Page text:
“They are going to be the most pressuring team offensively that we have seen all year and we have seen some good teams too,” Conley said. “The way they push, and the way they get their backs in the attack, they are going to pressure more than any team we saw this year or last year. Wichita Trinity might be the closest example to them. They are a mixture of Baldwin, Spring Hill and Tonganoxie with how they play. They just push, push, push and they are a really good team and are well-coached.”

Team captain Scott Murphy and the rest of the Wildcat defense hopes to keep the McPherson attack at bay tonight.

With that, the Wildcat back four of Kris Light, Scott Murphy, Will Frank and Eli Minster, along with midfielder Ryan Haight, will have to be alert to keep McPherson off the scoreboard.

“They are turf team and they like to play a lot of through balls, so we are going to have to watch that,” Light said. “They are good team, obviously. We just have to work it around outside and want it more than them. Communication will be key for us and just outworking them in the back.”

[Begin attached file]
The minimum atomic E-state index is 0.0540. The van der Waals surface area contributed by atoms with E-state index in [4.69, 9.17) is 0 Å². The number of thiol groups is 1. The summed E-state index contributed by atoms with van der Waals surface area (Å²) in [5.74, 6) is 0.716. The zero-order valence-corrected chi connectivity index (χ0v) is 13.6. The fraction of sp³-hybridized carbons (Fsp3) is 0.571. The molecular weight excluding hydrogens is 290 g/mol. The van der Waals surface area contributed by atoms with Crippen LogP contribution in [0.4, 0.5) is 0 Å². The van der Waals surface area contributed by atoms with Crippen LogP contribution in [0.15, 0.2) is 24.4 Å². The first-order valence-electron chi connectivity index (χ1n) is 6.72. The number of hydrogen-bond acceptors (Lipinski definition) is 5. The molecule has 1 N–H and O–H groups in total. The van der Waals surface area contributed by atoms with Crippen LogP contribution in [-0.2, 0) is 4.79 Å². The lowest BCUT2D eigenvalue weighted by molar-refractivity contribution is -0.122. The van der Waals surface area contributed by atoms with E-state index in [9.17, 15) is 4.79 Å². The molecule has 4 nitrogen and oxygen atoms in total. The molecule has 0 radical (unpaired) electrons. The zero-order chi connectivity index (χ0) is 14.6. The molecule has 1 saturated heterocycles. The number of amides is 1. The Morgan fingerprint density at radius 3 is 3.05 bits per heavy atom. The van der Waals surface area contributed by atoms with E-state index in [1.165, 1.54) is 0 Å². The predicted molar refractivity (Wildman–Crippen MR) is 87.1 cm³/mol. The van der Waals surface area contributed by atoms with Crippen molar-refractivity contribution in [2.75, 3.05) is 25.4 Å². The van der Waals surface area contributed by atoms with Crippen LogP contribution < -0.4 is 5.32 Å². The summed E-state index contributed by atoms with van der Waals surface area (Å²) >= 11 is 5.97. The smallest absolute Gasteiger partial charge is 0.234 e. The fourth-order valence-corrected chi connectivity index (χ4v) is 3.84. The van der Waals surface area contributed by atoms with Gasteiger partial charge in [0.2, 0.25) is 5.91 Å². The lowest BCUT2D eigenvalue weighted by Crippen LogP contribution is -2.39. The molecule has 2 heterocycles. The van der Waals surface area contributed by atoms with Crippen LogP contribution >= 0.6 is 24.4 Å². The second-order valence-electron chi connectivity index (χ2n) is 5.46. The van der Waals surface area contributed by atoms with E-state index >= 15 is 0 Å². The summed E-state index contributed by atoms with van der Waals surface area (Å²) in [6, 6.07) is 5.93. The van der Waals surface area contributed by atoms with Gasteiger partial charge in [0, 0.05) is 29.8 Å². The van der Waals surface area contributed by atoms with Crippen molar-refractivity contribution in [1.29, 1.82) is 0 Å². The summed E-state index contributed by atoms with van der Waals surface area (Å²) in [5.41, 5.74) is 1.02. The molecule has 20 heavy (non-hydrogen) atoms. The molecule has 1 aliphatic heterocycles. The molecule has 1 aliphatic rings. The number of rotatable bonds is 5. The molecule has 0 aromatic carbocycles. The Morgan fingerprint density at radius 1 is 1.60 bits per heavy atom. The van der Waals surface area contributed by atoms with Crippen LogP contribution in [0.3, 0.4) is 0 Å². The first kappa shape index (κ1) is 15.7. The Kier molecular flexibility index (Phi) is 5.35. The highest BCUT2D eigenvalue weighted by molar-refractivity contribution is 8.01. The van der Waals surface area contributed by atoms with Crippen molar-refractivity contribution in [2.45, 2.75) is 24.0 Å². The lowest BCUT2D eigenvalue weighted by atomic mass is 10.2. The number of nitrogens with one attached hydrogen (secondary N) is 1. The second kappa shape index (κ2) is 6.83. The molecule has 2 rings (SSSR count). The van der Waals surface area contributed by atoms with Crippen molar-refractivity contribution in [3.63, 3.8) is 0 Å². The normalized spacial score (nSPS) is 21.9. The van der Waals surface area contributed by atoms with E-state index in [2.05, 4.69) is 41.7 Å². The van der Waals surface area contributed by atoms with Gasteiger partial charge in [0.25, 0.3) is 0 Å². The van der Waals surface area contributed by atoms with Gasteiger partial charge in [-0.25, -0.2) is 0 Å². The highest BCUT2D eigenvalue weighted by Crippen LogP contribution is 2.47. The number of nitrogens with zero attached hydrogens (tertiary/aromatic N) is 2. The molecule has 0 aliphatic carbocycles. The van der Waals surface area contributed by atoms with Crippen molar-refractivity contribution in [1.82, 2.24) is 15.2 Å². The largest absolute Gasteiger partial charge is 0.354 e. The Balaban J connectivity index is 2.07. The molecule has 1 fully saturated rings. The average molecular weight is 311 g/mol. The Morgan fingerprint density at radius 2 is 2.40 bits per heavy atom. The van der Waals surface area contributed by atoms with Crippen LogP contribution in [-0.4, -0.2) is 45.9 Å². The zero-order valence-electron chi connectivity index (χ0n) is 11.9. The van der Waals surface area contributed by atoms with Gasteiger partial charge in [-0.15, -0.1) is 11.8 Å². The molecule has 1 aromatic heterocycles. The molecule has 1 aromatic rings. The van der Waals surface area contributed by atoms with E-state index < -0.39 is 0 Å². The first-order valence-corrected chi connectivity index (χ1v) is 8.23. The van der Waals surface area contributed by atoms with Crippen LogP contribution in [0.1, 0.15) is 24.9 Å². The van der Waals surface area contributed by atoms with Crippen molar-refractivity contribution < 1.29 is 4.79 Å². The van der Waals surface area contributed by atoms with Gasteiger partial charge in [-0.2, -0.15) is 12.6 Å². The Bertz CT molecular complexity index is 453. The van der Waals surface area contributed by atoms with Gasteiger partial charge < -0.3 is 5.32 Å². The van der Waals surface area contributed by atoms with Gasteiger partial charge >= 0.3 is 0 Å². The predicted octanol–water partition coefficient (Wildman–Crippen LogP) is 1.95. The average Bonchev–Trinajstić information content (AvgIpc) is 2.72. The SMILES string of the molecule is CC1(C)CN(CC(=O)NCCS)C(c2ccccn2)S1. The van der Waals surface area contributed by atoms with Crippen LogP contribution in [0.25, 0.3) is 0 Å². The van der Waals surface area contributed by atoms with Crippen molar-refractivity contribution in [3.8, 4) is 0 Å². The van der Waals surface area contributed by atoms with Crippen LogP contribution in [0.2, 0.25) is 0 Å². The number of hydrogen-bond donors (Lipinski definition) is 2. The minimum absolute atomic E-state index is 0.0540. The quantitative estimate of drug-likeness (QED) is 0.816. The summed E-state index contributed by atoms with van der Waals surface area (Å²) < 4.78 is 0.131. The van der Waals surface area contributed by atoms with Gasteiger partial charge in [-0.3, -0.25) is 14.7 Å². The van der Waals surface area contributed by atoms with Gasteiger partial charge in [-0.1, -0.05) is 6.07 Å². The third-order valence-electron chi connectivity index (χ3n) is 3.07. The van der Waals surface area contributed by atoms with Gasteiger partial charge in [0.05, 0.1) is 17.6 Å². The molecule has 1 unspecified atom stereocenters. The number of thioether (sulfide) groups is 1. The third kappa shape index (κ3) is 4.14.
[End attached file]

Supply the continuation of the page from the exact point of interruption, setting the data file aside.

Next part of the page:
Although McPherson’s style might be unique to what the Wildcats have seen in recent years, they also realize the Bullpups will have to prepare for them and what they bring to the table.

“We just have to be ready,” Conley said. “Half of it is they have to defend against our style too. Quite honest, I think our styles are so conflicting and it will be interesting to see whose style wins out. We want to attack the flanks, they want to hit the overlap and go down the middle and try to play the second ball through. We do that too, be we have a little different shape. It should be a really good match.”

If the Wildcats advance, they will compete in the Class 4-1A state semifinals on Friday and Saturday in Olathe. Still, they know they have a big challenge ahead of them in order to get there.